God grant me the serenity to accept the things I cannot change – the humility to sit down and shut up;
The courage to change the things I can – the strength it takes to stand up and speak up;
And the wisdom to know the difference – the fluidity and discernment to respond to what is needed, rather than what I am compelled to do.
The Serenity Prayer…
The use of the Serenity Prayer is ubiquitous in recovery circles. What isn’t as widely discussed is the gendered interpretations and challenges inherent in this popular adage.
Gender socialization and the roles assumed, can often create unique challenges for women and men when trying to exercise the wisdom found in this timeless prayer. Historically, women were socialized to sit down and shut up, men to stand up and speak up; women to accept and yield, men to challenge and exert control; women to defer and subordinate, men to infer and dominate. And women and men, were taught to be loyal to their creative make up—their biological destiny—of either sugar and spice and everything nice or snips, snails, and puppy dog tails.
Given these stereotypes, the Serenity Prayer can present with distinct gendered challenges for men and women.
For some of us, the awareness of gender socialization is likened to the awareness fish have of the water they swim in. Or the awareness—prior to recovery—of the dysfunctional rules adult children of alcoholics (ACOA) grew up learning and following. Children are often raised to believe it is the nature of men and women to behave in certain ways. And they grow up to reinforce this confirmation bias with statements such as: that’s just the way guys are, or just a typical woman. Although there are differences in the sexes, we have more in common with each other than is different.
Yet gender socialization forces us to deny certain parts of our humanity in pursuit of the pinnacle of femininity or masculinity. As we become more aware of the water—male and female socialization—we swim in, the more we’re able to mindfully traverse the gendered currents that can take us to certain pools of behavior, emotions, and thoughts. We are better able to fight the strong currents that can pull us to sit down when we need to fight and stand up, or impulsively shout back, when we need to tread water and listen.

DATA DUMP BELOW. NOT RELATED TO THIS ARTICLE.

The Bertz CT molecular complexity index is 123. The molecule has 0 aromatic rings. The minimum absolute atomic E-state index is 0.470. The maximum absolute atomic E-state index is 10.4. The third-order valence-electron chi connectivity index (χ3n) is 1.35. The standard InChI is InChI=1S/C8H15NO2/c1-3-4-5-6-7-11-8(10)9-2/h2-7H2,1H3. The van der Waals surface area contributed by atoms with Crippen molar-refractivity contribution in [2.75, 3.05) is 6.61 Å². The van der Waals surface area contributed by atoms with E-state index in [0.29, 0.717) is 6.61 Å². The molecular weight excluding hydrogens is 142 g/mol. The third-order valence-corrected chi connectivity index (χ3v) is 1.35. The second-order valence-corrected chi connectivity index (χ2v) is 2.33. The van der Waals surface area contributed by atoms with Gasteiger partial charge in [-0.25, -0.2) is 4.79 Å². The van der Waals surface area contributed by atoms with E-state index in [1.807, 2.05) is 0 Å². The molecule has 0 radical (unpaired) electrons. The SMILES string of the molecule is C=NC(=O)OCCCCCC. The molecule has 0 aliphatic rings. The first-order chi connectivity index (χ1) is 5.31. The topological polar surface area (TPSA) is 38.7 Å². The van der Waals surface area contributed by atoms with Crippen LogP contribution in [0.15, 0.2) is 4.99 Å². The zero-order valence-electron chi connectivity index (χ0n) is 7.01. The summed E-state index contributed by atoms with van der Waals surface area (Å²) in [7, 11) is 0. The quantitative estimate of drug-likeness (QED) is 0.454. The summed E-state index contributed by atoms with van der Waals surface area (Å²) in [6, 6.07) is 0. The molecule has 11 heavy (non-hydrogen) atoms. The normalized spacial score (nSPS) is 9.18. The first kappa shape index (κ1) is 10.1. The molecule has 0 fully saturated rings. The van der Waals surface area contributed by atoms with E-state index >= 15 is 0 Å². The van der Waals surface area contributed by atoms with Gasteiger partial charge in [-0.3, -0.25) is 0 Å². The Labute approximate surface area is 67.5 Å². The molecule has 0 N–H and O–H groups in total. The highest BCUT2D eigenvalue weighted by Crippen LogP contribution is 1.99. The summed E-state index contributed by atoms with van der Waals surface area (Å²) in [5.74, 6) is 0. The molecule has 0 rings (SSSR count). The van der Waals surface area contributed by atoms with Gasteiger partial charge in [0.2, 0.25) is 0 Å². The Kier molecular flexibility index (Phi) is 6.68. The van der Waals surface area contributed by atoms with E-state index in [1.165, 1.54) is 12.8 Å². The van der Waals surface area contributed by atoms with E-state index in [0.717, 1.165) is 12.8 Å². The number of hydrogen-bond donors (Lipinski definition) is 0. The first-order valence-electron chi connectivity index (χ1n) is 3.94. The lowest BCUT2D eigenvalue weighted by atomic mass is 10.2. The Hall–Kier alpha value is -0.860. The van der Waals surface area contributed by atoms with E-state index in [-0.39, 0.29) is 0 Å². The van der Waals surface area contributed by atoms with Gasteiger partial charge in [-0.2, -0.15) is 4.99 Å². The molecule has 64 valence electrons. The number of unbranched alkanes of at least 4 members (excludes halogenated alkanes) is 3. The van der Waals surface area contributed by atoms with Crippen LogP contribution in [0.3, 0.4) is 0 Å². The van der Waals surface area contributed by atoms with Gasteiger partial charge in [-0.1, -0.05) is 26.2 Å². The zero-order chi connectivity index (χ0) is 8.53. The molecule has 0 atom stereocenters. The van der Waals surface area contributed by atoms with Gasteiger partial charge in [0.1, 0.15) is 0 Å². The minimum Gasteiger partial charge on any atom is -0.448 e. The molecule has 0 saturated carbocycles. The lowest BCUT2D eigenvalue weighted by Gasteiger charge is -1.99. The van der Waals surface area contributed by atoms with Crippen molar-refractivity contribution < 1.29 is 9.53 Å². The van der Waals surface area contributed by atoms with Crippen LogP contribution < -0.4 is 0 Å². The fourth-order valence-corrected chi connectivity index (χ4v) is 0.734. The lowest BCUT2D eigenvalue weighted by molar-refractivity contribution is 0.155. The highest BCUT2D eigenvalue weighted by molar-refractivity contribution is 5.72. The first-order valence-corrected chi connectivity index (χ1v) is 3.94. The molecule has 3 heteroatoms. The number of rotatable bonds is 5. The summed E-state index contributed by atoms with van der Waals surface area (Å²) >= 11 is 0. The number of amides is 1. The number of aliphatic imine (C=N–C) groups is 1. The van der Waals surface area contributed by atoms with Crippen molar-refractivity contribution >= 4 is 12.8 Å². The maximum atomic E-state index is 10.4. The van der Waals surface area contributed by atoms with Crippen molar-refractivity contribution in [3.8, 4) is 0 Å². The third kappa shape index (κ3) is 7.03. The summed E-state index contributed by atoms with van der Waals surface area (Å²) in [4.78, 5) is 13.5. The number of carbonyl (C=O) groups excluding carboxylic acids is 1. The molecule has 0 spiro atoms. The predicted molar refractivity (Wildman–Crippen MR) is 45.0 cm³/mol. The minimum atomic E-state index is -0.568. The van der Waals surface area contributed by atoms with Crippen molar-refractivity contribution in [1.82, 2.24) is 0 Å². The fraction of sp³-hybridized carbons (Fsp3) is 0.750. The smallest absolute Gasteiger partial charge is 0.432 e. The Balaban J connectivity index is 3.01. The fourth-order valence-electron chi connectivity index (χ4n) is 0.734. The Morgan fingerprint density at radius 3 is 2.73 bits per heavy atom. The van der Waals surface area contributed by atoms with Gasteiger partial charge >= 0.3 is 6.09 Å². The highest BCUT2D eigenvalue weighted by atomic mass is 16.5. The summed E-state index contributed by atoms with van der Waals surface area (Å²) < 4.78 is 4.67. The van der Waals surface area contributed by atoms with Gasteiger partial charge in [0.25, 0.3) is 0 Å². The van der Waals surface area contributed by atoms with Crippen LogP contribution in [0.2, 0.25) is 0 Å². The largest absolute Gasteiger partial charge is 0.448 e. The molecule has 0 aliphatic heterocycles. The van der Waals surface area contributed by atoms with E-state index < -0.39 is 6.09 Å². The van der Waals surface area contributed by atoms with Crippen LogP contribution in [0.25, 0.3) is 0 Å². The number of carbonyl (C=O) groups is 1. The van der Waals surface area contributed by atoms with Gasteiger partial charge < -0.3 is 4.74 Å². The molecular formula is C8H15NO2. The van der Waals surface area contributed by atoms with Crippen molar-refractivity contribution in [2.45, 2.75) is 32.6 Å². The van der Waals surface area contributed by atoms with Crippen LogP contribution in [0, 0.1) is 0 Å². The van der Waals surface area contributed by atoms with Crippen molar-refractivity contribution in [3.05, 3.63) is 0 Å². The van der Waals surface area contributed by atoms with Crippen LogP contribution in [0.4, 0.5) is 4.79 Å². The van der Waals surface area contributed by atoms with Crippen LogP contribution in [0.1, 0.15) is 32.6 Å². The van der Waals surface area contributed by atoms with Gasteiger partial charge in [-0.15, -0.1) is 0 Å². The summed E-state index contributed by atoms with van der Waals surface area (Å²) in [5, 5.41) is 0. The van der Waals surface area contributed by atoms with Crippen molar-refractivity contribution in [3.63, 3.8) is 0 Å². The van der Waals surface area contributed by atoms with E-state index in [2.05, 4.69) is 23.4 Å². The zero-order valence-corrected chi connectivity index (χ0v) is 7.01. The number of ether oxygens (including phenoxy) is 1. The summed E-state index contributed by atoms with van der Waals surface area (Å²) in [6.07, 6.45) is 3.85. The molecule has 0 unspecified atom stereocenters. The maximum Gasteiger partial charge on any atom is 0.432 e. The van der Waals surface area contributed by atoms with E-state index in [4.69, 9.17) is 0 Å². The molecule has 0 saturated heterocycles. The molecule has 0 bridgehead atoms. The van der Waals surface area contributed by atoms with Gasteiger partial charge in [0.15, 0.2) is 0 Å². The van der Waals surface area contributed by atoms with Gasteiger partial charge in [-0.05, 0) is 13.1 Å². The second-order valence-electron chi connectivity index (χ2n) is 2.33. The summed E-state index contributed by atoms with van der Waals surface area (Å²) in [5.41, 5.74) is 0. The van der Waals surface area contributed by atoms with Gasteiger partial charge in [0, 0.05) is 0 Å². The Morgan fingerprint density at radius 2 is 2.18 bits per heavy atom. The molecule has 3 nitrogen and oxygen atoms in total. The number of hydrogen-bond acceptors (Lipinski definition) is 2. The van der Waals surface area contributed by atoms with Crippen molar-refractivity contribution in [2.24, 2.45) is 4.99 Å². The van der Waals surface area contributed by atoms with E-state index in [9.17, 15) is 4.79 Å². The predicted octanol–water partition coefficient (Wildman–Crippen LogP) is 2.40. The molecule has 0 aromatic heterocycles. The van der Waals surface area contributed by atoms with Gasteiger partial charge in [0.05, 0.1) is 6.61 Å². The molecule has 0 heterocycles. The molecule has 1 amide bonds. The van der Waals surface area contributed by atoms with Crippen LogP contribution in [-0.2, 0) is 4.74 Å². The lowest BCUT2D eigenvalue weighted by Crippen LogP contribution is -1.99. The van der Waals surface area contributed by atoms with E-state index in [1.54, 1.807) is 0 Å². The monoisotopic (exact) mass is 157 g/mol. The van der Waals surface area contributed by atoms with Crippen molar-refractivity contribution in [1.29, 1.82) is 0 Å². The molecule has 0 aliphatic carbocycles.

Act Like a Lady
For decades, women grew up hearing the mantra “act like a lady“. Although a seemingly innocent phrase, what did it really mean? It often was chiding for not being polite enough, pretty enough, supportive enough, or just not ladylike enough. Or for acting too manly and strident; for being too outspoken, too angry, or too aggressive. Name calling (i.e. “bitch,” “dyke”) along with the euphemistic refrain of “act like a lady“ not only shamed women into their gender box, it served to marginalize those who busted out of the box in an effort to not be diminished or silenced.Yet, many women still find themselves in their gender straitjacket and struggle to stand up and speak up even when the social context screams for it. The pain for some women is temporarily lessened when they crawl into the bottle or run for mother’s little helper. Yet, they eventually discover, that pathway of coping can lead to a different imprisonment—the box of addiction.
Act Like a Man
The same goes for men who grew up hearing the refrain “act like a man“. It’s often used as a reproach for men acting too much like a woman or for gay males.Built into the shaming use of name-calling such as “girly” “wuss” “fag” or “mama’s boy” is the erroneous belief that being sensitive, crying because you’re sad, being good at art not sports, empathizing, or asking for help are all signs of weakness. Signs of not being man enough.
We teach young boys to disrespect and exorcise the softer side of their humanity—what we name “femininity” and rigidly associate it with only women—and then wonder how and why some men are sexist or misogynist. Inasmuch as they marginalize and hate half their humanity, they project that onto women and gay men. Moreover, the men imprisoned in their gender box work incessantly on performing masculinity to hide their fear of not being man enough, their loneliness from pursuing winning and control at all costs. And all at the expense of intimacy and emotional connection. Some men end up turning to alcohol or drugs to medicate their pain, shame, and loneliness.